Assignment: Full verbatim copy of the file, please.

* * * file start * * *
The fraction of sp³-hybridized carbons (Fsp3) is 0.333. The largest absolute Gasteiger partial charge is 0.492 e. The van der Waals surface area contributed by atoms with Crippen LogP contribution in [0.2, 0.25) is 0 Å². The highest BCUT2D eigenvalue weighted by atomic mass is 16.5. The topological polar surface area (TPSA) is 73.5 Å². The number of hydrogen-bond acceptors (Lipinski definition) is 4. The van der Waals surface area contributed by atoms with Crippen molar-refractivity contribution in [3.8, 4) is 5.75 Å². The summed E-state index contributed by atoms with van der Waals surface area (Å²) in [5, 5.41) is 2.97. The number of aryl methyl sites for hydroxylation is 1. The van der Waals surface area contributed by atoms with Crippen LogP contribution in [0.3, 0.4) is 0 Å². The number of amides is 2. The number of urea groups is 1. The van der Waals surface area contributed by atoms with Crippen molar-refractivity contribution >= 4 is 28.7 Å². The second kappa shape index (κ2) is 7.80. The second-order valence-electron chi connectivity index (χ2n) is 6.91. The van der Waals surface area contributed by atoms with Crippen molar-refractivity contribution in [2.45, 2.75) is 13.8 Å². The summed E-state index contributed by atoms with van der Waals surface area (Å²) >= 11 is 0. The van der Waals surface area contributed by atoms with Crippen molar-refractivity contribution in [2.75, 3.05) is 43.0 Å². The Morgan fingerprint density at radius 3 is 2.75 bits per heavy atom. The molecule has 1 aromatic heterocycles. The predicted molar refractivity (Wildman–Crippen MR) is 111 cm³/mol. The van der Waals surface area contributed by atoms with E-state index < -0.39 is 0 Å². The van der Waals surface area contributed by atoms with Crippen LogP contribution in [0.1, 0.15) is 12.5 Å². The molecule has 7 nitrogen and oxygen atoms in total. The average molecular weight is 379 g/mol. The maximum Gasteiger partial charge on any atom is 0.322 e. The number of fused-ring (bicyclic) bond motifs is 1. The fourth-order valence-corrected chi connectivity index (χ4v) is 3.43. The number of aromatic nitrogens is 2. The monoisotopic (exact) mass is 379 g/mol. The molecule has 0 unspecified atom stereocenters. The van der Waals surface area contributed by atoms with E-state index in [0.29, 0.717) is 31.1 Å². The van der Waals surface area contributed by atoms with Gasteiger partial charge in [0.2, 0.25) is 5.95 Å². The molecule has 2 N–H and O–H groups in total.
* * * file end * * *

The fraction of sp³-hybridized carbons (Fsp3) is 0.333. The largest absolute Gasteiger partial charge is 0.492 e. The van der Waals surface area contributed by atoms with Crippen LogP contribution in [0.2, 0.25) is 0 Å². The highest BCUT2D eigenvalue weighted by atomic mass is 16.5. The topological polar surface area (TPSA) is 73.5 Å². The number of hydrogen-bond acceptors (Lipinski definition) is 4. The van der Waals surface area contributed by atoms with Crippen molar-refractivity contribution in [3.8, 4) is 5.75 Å². The summed E-state index contributed by atoms with van der Waals surface area (Å²) in [5, 5.41) is 2.97. The number of aryl methyl sites for hydroxylation is 1. The van der Waals surface area contributed by atoms with Crippen LogP contribution in [0.3, 0.4) is 0 Å². The number of amides is 2. The number of urea groups is 1. The van der Waals surface area contributed by atoms with Crippen molar-refractivity contribution >= 4 is 28.7 Å². The second kappa shape index (κ2) is 7.80. The second-order valence-electron chi connectivity index (χ2n) is 6.91. The van der Waals surface area contributed by atoms with Crippen molar-refractivity contribution in [2.45, 2.75) is 13.8 Å². The summed E-state index contributed by atoms with van der Waals surface area (Å²) >= 11 is 0. The van der Waals surface area contributed by atoms with Crippen molar-refractivity contribution in [2.75, 3.05) is 43.0 Å². The Morgan fingerprint density at radius 3 is 2.75 bits per heavy atom. The molecule has 1 aromatic heterocycles. The predicted molar refractivity (Wildman–Crippen MR) is 111 cm³/mol. The van der Waals surface area contributed by atoms with E-state index < -0.39 is 0 Å². The van der Waals surface area contributed by atoms with Crippen LogP contribution in [0.1, 0.15) is 12.5 Å². The molecule has 7 nitrogen and oxygen atoms in total. The average molecular weight is 379 g/mol. The maximum Gasteiger partial charge on any atom is 0.322 e. The number of fused-ring (bicyclic) bond motifs is 1. The fourth-order valence-corrected chi connectivity index (χ4v) is 3.43. The number of aromatic nitrogens is 2. The monoisotopic (exact) mass is 379 g/mol. The molecule has 0 unspecified atom stereocenters. The van der Waals surface area contributed by atoms with E-state index in [0.29, 0.717) is 31.1 Å². The van der Waals surface area contributed by atoms with Gasteiger partial charge in [0.2, 0.25) is 5.95 Å². The molecule has 2 N–H and O–H groups in total.